FMCSA Announces Final Rule Requiring Annual Inspections of Rear Underride Guards

Underguard on a Hyundai trailer
Motor carriers have been required to install rear guards on their trailers since 1952. (John Sommers II for Transport Topics)

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The Federal Motor Carrier Safety Administration has issued a final rule amending safety regulations to specifically add rear underride impact guards as a required item on the list of annual inspections for motor carriers and roadside inspectors.

This final rule, due to be posted in the Federal Register on Nov. 9, responds to rulemaking petitions from the Commercial Vehicle Safety Alliance, as well as a recommendation from the Government Accountability Office and comments from members of Congress.

The rule also adds a definition of road construction controlled horizontal discharge trailers and makes it clear that RCC trailers are not required to have a rear impact guard installed.

The final rule requirements largely mirror the proposed rule that was announced Dec. 29, and noted that the rule should have little significant effect on most motor carriers that since 1952 have been required to install rear guards on their trucks.

“The impacts of this final rule are de minimis, and therefore, the final rule does not have a significant economic impact on a substantial number of small entities,” FMCSA said.

American Trucking Associations Vice President of Safety Policy Dan Horvath commented, “ATA is pleased that FMCSA has moved forward with improving the inspection standards for rear impact guards. Requiring these guards to be inspected on an annual basis is a step forward for safety.”

Rear impact guards and rear-end protection on most commercial vehicles reduce the incidence of passenger compartment intrusion during crashes in which a passenger vehicle strikes the rear of the CMV, FMCSA said.

Industry trade groups largely have been supportive of the new annual inspection requirement, but have opposed attempts to require side guards.

Since January 1998, trailers and semi-trailers have been in violation of federal regulations if the guards were missing or not securely attached to the trailer, including broken or missing fasteners, any welds or parent metal cracked, or other damage that compromises secure attachment.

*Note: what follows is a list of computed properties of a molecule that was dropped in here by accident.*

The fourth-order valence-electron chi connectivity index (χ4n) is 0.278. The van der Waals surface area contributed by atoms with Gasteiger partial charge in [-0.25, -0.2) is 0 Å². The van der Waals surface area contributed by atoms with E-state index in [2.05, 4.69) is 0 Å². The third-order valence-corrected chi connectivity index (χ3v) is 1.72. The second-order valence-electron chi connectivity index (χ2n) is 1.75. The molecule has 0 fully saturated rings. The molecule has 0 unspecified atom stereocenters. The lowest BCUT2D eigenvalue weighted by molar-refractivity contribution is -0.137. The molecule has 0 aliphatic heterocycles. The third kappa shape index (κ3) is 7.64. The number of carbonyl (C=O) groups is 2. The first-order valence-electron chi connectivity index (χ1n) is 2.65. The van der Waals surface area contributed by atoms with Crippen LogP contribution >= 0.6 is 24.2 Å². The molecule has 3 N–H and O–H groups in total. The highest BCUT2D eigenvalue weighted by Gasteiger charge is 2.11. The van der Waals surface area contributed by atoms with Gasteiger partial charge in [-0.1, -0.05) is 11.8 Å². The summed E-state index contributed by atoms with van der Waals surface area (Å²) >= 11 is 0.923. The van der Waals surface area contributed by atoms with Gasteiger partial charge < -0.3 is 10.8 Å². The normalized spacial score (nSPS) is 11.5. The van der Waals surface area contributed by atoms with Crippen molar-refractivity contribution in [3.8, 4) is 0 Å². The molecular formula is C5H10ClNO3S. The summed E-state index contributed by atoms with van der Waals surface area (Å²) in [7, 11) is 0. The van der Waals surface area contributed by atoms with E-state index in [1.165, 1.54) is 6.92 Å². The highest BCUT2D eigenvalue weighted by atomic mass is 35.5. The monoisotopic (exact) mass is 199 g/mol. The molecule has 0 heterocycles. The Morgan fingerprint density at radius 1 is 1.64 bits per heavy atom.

However, CVSA noted in its petition that not all carriers are inspected annually.


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A vehicle’s rear impact guard/rear-end protection is inspected roadside as part of the North American Standard Inspection Program. However, the majority of commercial motor vehicles do not come into contact with an inspector on an annual basis, CVSA noted in comments.

“According to data available through FMCSA’s Analysis and Information Online webpage, in fiscal-year 2017 inspectors documented more than 2,300 violations related to rear impact guards and rear-end protection, more than half of which are for components that are missing, damaged or improperly constructed,” FMCSA said. “Including rear impact guards and rear-end protection in the periodic inspection requirements will call additional attention to this critical safety component and help ensure that each vehicle is checked at least once a year, improving compliance and helping to prevent fatalities and injuries when rear-end collisions occur.”

“Furthermore, including rear impact guards and rear-end protection in the periodic annual inspection standards will harmonize U.S. regulations with those in Canada and Mexico, which include rear impact guards and rear-end protection as part of their annual inspection programs.”

Several senators asked GAO, the office that conducts congressional investigations, to review data on truck underride crashes and information on underride guards. Between January 2018 and March 2019, GAO conducted a performance audit that included a literature review and interviews with stakeholders familiar with underride crashes and guards. GAO also interviewed stakeholders including DOT officials, industry and safety groups, and state officials.

“Although reported underride crash fatalities represent a small percentage of total traffic fatalities, they present a greater risk of fatalities or serious injuries,” said an April 2019 report released by GAO.

In comments on the proposed rear-guard rule, the Truck Trailer Manufacturers Association said that the phrase “not securely attached” in the proposal is “vague and insufficient to catch many unsafe, damaged or improperly repaired guards.”

“TTMA suggested that the inspection should not allow “broken or missing fasteners, cracked welds, corrosion that evidences any loss of original or parent material, bends that indicate prior impact damage not yet repaired or asymmetrical repairs indicating the use of non-OEM approved components,” FMCSA said.



CVSA Executive Director Collin Mooney, in an interview when the proposal was announced, said that the rule, if finalized, would mean that a check of truck rear underride guards will become a part of the CMV inspector process.

Some CVSA inspectors do not cite a trucker when they observe a damaged or loose rear guard, Mooney said.

However, if the new regulation becomes final, “then we obviously will inspect as well,” Mooney said. “We’ll be taking a closer look at underride guards.”

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